Today, we’ll be putting the Casio PX-560 under close scrutiny to see how it fares. In the entire Privia line as offered by Casio, the Casio PX-560 is by far the highest end keyboard. It is also the most technologically advanced keyboard in the Privia series.
Seeing as it was only released late 2015, the Casio PX-560BE is still a fairly new keyboard. But until recently, this keyboard wasn’t getting as much attention considering how awesome it is.
Anyway, since we’re here now… The most unique features offered by the Casio PX-560BE are its controller features as well as the way it beautifully simulates an actual acoustic piano.
You’ll hardly find a digital piano better than the PX-560BE at this price point. This piano is literally great for both home and onstage use!
But so we don’t get ahead of ourselves, let’s get into the main review for today.
Casio PX-560BE Specs
- 88 fully-weighted keys with Tri-Sensor Scaled Hammer Action II.
- Simulated ivory and ebony keytops.
- 3 inch color touchscreen display.
- Sound engine: Multi-Dimensional Morphing AiR Sound Source.
- Max polyphony: 256 notes.
- Built-in tones: 650, 100 Hex Layer tones.
- Acoustic Simulator: Damper Resonance, String Resonance, Linear Morphing, Key Off Stimulator, Hammer Response.
- Modes: Split, Duo (Duet Play), Dual.
- Sound Effects: 17 reverb types, 16 chorus types, 6 delay types, 20 DSP parameters, EQ (4-band).
- 16-track recorder.
- 220 accompaniment patterns.
- 305 music presets.
- Arpeggiator, Tranpose, Metronome, Octave shift, and Fine-tuning functions.
- 2 speakers: 8W + 8W.
- Connectivity: 2 headphones jack, MIDI In/Out, USB to Device, USB to Host, Line In, Line Out, Sustain pedal jack, Audio In, Assignable pedal jack.
- Dimensions: 52 x 11.5 x 5.7 inches.
- Weight: 26.5 pounds.
Features Of The Casio PX-560BE
As you can see, this piano belongs to the Privia series which means that it is a portable keyboard. However, it does come with fully weighted keys and it also comes with built-in speakers as well. And at 26 pounds, we’ve got to say that Casio did a bang up job keeping this so lightweight.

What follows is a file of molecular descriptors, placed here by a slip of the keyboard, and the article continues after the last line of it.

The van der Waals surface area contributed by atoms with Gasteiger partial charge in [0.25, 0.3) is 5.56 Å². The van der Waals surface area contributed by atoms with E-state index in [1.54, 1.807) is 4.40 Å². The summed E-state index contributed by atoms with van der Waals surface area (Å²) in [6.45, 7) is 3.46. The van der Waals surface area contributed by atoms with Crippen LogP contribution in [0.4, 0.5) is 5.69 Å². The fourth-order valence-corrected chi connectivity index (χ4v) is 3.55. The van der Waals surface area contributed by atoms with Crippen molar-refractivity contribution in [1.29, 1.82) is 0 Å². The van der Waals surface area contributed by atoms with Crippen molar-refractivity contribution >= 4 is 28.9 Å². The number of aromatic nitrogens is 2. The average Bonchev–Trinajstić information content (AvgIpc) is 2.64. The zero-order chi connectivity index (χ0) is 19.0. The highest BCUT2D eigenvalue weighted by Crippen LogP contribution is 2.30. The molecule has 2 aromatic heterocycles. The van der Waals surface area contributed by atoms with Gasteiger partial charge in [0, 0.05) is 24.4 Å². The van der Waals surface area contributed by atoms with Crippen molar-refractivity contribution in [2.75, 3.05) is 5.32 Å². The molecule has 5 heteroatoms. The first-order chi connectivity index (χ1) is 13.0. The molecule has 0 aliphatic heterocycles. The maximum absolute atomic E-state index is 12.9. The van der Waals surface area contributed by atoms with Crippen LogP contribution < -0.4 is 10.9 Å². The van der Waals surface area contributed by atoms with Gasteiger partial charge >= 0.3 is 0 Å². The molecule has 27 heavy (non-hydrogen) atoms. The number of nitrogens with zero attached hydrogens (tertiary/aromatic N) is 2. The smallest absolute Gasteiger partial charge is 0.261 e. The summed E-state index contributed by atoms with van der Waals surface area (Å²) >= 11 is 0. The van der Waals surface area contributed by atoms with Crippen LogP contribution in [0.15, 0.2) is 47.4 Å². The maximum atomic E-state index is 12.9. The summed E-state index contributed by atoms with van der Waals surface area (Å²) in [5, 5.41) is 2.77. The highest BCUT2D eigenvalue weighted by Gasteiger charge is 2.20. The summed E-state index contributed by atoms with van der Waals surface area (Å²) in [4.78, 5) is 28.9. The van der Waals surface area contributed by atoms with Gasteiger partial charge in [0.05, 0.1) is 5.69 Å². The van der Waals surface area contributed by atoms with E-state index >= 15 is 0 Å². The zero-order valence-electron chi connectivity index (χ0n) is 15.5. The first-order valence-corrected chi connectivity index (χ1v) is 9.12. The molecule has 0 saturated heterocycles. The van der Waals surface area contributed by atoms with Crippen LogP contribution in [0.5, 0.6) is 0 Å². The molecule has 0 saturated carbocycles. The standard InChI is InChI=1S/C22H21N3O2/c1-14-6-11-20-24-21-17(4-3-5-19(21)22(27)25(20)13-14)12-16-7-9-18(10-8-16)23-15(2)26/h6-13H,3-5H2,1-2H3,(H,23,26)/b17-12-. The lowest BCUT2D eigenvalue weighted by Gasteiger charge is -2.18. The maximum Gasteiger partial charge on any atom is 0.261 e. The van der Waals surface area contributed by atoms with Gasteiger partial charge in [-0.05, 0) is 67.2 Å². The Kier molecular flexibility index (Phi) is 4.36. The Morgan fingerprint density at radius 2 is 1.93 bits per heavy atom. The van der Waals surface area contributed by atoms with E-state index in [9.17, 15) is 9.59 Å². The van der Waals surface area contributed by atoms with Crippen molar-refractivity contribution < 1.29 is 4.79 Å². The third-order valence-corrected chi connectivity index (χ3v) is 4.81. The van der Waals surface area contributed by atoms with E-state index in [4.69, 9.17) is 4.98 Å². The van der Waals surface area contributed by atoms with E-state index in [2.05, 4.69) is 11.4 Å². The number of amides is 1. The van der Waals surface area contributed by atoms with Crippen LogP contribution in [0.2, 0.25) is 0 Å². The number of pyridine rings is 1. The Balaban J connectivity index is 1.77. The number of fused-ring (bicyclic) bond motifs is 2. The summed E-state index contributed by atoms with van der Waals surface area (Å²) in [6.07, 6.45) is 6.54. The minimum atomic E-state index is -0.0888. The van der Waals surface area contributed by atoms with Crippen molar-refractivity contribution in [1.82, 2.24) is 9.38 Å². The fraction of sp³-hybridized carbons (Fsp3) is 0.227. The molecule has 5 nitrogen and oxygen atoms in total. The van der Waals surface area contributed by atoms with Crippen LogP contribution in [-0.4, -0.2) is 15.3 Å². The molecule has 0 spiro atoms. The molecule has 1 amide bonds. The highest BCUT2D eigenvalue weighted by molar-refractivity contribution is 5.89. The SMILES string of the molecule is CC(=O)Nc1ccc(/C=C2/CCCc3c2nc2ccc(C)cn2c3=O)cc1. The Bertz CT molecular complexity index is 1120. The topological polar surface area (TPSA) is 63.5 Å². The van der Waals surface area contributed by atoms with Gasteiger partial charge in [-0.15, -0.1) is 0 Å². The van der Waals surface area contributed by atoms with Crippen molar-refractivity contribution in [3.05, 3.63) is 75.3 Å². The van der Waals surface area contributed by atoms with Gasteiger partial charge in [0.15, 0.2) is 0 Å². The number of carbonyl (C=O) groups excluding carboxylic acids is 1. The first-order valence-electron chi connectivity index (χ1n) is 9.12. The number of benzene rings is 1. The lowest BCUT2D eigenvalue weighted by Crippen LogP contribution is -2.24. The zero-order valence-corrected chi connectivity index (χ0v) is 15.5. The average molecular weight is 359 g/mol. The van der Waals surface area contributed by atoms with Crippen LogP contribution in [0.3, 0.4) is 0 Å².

Besides its light weight, this keyboard is also pretty compact measuring at approximately 52 inches in width, 5.7 inches in height and 11.5 inches in depth. This makes the keyboard easy to transport and suitable for almost any space at all – small or large.
The Casio PX-560BE comes in a blue finish. So, there’s a bit of blue matte as well as blue plastic. And when you look at the keyboard, it looks pretty interesting and eye-catching. And especially when you compare this to your everyday black (sometimes white) keyboard, the PX-560BE stands out aesthetically.
Now to its sturdiness… This isn’t a very sturdy unit at all. Well, you should, by now, come to expect some level of tradeoffs when it comes to portable keyboards. Manufacturers are often in a tight spot trying to create the perfect portable keyboard that’s still sturdy enough to be carried around without fear.
This is one of those occasions where they didn’t do too well.
And it isn’t just the plastic body, it’s the control knobs and other stuff as well. If you check out the knobs, especially for piano purists, you’ll find that they feel a little cheap and somewhat plasticky.
And for us, this is a significant drawback for a model that you’re supposed to carry around a lot.
Now, here’s one place where the PX-560BE boasts its greatest strength. The control panel of the PX-560BE is lit! Especially because it comes with a 5.3 inch color touchscreen display. How cool is that?!
With this display, it becomes a lot easier for you to access all the functions on your keyboard without stress. Whether you’re jamming live or you’re recording in your studio, this is one feature that can sure save you a lot of stress.
All Casio Privia models come with the same action – the Tri-sensor Scaled Hammer Action Keyboard. This fact never changes whatever the price point, as long as the model in question belongs to the Privia series.
Anyway, like you saw in the specs, this is an 88-key keyboard. And to simulate an action close to that of an acoustic piano, Casio uses actual hammers, little ones though, in the keyboard.
Now what exactly does the triple sensor do? Well first of all, hand it to Casio. A triple sensor technology is mostly found on pianos above the $1500 price point. To find it on a sub-$1000 piano is a pretty big deal.
Now, this triple sensor technology is as simple as it sounds. There are three sensors for each key and they sequentially detect every stroke of the key. But what does this automatically translate to for you, the player?
Well, this means that you’ll be able to achieve series of note repetitions which ultimately give your pieces more thrills.